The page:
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Wednesday, July 25, 2012

Appeal of Alcohol Sales Permit Denial Is Continued

• ABC Says Las Flores Location Is in a ‘High Crime District’

BY BILL KOENEKER

The owner, MMK Enterprises, Inc., of the Circle K convenience store located at 21216 Pacific Coast Highway sought a continuance in his effort to appeal the planning commission’s decision to not allow the store to sell beer and wine.
The city council was scheduled to hear the appeal at its meeting on Monday night this week.
The planning staff has recommended the council deny the appeal and also deny the Conditional Use Permit for “the sale of beer and wine for offsite consumption as an accessory use to the existing Circle K convenience store.”
Schmitz &Associates representative Chris Deleau, who represents the Circle K owner, wrote to city officials asking for the delay.
The council agreed to hear the matter at its meeting on Aug. 27.
The proposal has been rejected by the planning commission on two separate occasions.
The appellant contends in the appeal that the basis for denial on the grounds there are a concentration of too many businesses selling alcohol for off-site consumption is not legal and cannot be implemented by the municipality.
“The city may not deny the [Conditional Use Permit] on the basis of ‘undue concentration’ or ‘saturation’ as it is preempted from making such a finding,” wrote Schmitz and Associates representative Chris Deleau.
However, the planning staff countered that in 1995, the state amended the code to require ABC  “to deny an application for a liquor license if issuance of that license would result in or add to an undue concentration of liquor licenses.
“Undue concentration is defined as occurring when the premises of the proposed license is located in an area that has 20 percent more reported crimes (which is classified as a high crime reporting district) than the average number of reported crimes for the reporting district as a whole.
“On June 28, 2012, ABC staff confirmed that the subject property is located within a high crime reporting district (District No. 1017).”
However, in the letter seeking the continuance, Deleau took issue with the planning staff on the ABC  determination.
“Ms. Hoffman [at ABC] confirmed that for Circle K’s application (and apparently others) she has been utilizing the 2009 crime statistics as the baseline for assessment under the government code. The code requires that the ABC utilize the most recent year of compiled crime statistics in order to make its evaluation (2011-2012). Therefore it appears that the ABC did not follow statutory protocol when making its assessment of the Circle K application,” Deleau added.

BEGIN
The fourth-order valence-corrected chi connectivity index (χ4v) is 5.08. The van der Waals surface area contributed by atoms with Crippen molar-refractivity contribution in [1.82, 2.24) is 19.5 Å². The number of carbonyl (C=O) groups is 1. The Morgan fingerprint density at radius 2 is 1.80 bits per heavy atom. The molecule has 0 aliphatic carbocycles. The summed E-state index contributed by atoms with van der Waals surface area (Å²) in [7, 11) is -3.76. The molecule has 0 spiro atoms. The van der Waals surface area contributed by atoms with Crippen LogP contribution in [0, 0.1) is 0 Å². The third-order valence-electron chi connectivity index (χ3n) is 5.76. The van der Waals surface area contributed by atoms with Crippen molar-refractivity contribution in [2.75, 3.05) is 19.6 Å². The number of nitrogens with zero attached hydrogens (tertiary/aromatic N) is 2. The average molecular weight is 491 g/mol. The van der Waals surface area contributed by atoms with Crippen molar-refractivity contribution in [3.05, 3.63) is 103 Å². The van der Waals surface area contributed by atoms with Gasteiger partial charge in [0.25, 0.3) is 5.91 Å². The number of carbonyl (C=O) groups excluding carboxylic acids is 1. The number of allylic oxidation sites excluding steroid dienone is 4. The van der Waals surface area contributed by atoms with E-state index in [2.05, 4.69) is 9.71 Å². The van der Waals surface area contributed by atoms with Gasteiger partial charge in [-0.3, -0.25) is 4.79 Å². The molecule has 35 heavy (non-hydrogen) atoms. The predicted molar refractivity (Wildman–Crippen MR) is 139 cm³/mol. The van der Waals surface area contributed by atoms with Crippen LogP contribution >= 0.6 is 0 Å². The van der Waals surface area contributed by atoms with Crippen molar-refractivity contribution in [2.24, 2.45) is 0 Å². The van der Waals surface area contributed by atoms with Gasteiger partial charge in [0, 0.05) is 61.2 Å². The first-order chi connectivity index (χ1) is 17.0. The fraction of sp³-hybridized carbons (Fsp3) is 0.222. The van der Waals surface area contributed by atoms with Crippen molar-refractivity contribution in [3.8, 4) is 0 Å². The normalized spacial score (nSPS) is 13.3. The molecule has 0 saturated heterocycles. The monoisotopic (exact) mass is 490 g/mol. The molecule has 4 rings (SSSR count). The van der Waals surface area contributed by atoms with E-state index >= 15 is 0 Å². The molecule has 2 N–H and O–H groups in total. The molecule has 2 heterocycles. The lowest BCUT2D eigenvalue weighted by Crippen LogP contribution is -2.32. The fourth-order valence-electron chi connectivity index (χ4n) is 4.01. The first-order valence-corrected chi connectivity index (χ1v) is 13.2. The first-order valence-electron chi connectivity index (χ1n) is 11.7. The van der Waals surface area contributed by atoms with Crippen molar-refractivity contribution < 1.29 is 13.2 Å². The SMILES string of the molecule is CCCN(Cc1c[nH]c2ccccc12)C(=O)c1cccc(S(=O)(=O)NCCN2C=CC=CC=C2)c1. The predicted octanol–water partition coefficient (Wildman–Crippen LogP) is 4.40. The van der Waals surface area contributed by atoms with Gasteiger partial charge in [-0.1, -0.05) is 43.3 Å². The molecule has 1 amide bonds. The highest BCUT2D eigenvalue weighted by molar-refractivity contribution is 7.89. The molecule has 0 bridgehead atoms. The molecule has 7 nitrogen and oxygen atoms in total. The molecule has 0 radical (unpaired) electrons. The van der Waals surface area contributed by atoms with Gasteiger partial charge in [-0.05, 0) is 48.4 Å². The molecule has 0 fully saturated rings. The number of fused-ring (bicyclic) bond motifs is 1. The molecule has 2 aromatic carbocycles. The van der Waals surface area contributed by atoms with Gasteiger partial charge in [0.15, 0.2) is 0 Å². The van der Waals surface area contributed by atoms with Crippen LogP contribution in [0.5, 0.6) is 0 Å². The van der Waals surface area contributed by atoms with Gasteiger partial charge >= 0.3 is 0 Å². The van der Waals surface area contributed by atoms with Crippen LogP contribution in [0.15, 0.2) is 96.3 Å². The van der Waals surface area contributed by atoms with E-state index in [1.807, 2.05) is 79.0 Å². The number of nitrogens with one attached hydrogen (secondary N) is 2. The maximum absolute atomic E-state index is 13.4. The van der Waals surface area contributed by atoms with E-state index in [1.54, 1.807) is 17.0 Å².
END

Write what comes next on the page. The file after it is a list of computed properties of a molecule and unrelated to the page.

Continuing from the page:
The Circle K spokesperson also took issue with ABC’s use of what is called the reporting district for Malibu, which “is inclusive of areas within the jurisdictional boundaries of several government entities. Thus, it appears that the ABC has also misapplied the terminology in the statute in order to arrive at its determination that the city is a ‘high crime reporting district.’ Additionally, the term ‘high crime reporting district’ does not appear to be a term defined in the statute. We desire to obtain further clarification in this regard,” Deleau informed the city.
The appeal letter also stated, “The planning commission’s finding that the proposed use would not be compatible with land uses presently on the subject property and in the surrounding neighborhood was not supported by substantial evidence in the record.
The staff response stated, “The commission considered the mix of uses in the area, the configuration of the lot and its primary use and found that the  request could not be supported based upon the use’s incompatibility with the land uses in the surrounding neighborhood.
“The appellant offered to include conditions of approval, which would require that the property owner retain a private security company to patrol. These self-imposed conditions were then reiterated by the appellant in his presentation to the planning commission, however the commission determined that these measures were simply not enough to ensure that the sale of beer and wine would be compatible with the existing surrounding uses in the neighborhood.”
The appellant also insists the planning commission’s finding that the proposed use would be detrimental to the public interest, health, safety, convenience or welfare “was not supported by substantial evidence in the record.”
The staff response is that the planning commission heard the matter twice and the commission “considered all evidence presented and concluded that the request would be detrimental to the public interest, health, safety, convenience.” The staff responded by saying the appellant is incorrect. “All CUPs must be consistent with the General Plan. The Malibu Municipal Code must also be consistent with the General Plan, but regardless, the specific implementation measures must be complied with.
There is another basis for the appeal, according to Deleau, who added.
“The record reflects a clear and direct bias against the applicant and its application based upon the fact that the sales location is a service station. The applicant contends that the denial of its CUP was discriminatory and in violation of this provision of law [and] that the commission’s decisions were politically motivated and not factually supported,” the appeal letter goes on to state. 

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